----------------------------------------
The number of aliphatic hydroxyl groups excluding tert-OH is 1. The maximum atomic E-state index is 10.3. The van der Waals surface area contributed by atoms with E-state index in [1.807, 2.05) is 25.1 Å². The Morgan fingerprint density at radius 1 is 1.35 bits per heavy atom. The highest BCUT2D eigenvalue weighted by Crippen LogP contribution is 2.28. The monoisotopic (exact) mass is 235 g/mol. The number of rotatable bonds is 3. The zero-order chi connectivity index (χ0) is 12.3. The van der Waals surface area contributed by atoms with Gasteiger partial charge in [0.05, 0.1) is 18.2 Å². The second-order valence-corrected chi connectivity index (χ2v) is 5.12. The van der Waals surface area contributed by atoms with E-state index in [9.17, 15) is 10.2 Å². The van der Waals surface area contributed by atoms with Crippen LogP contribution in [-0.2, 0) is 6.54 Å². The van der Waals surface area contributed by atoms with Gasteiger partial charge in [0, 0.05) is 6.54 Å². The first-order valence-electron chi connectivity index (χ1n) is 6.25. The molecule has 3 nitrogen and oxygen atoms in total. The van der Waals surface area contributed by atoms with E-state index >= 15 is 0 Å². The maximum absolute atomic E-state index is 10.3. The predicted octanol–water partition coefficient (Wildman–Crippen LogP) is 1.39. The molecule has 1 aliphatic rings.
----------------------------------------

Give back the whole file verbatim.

The number of aliphatic hydroxyl groups excluding tert-OH is 1. The maximum atomic E-state index is 10.3. The van der Waals surface area contributed by atoms with E-state index in [1.807, 2.05) is 25.1 Å². The Morgan fingerprint density at radius 1 is 1.35 bits per heavy atom. The highest BCUT2D eigenvalue weighted by Crippen LogP contribution is 2.28. The monoisotopic (exact) mass is 235 g/mol. The number of rotatable bonds is 3. The zero-order chi connectivity index (χ0) is 12.3. The van der Waals surface area contributed by atoms with Gasteiger partial charge in [0.05, 0.1) is 18.2 Å². The second-order valence-corrected chi connectivity index (χ2v) is 5.12. The van der Waals surface area contributed by atoms with E-state index in [9.17, 15) is 10.2 Å². The van der Waals surface area contributed by atoms with Crippen LogP contribution in [-0.2, 0) is 6.54 Å². The van der Waals surface area contributed by atoms with Gasteiger partial charge in [0, 0.05) is 6.54 Å². The first-order valence-electron chi connectivity index (χ1n) is 6.25. The molecule has 3 nitrogen and oxygen atoms in total. The van der Waals surface area contributed by atoms with E-state index >= 15 is 0 Å². The maximum absolute atomic E-state index is 10.3. The predicted octanol–water partition coefficient (Wildman–Crippen LogP) is 1.39. The molecule has 1 aliphatic rings.